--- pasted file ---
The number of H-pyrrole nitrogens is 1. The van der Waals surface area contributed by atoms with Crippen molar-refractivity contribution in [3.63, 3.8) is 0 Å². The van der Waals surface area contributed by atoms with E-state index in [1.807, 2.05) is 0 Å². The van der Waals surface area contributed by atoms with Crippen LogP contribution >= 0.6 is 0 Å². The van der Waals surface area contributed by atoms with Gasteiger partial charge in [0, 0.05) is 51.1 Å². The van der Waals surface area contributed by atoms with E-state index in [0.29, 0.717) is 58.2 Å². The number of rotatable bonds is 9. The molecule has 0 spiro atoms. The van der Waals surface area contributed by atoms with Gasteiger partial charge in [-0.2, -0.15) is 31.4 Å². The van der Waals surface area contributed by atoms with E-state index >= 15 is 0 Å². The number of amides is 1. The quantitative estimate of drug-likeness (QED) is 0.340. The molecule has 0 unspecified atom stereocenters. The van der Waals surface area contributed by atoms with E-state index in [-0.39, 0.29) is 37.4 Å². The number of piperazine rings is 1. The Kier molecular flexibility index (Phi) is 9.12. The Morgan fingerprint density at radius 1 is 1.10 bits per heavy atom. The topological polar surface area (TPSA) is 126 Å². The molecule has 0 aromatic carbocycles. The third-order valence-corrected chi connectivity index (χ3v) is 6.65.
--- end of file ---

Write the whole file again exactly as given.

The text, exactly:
The number of H-pyrrole nitrogens is 1. The van der Waals surface area contributed by atoms with Crippen molar-refractivity contribution in [3.63, 3.8) is 0 Å². The van der Waals surface area contributed by atoms with E-state index in [1.807, 2.05) is 0 Å². The van der Waals surface area contributed by atoms with Crippen LogP contribution >= 0.6 is 0 Å². The van der Waals surface area contributed by atoms with Gasteiger partial charge in [0, 0.05) is 51.1 Å². The van der Waals surface area contributed by atoms with E-state index in [0.29, 0.717) is 58.2 Å². The number of rotatable bonds is 9. The molecule has 0 spiro atoms. The van der Waals surface area contributed by atoms with Gasteiger partial charge in [-0.2, -0.15) is 31.4 Å². The van der Waals surface area contributed by atoms with E-state index >= 15 is 0 Å². The number of amides is 1. The quantitative estimate of drug-likeness (QED) is 0.340. The molecule has 0 unspecified atom stereocenters. The van der Waals surface area contributed by atoms with E-state index in [-0.39, 0.29) is 37.4 Å². The number of piperazine rings is 1. The Kier molecular flexibility index (Phi) is 9.12. The Morgan fingerprint density at radius 1 is 1.10 bits per heavy atom. The topological polar surface area (TPSA) is 126 Å². The molecule has 0 aromatic carbocycles. The third-order valence-corrected chi connectivity index (χ3v) is 6.65.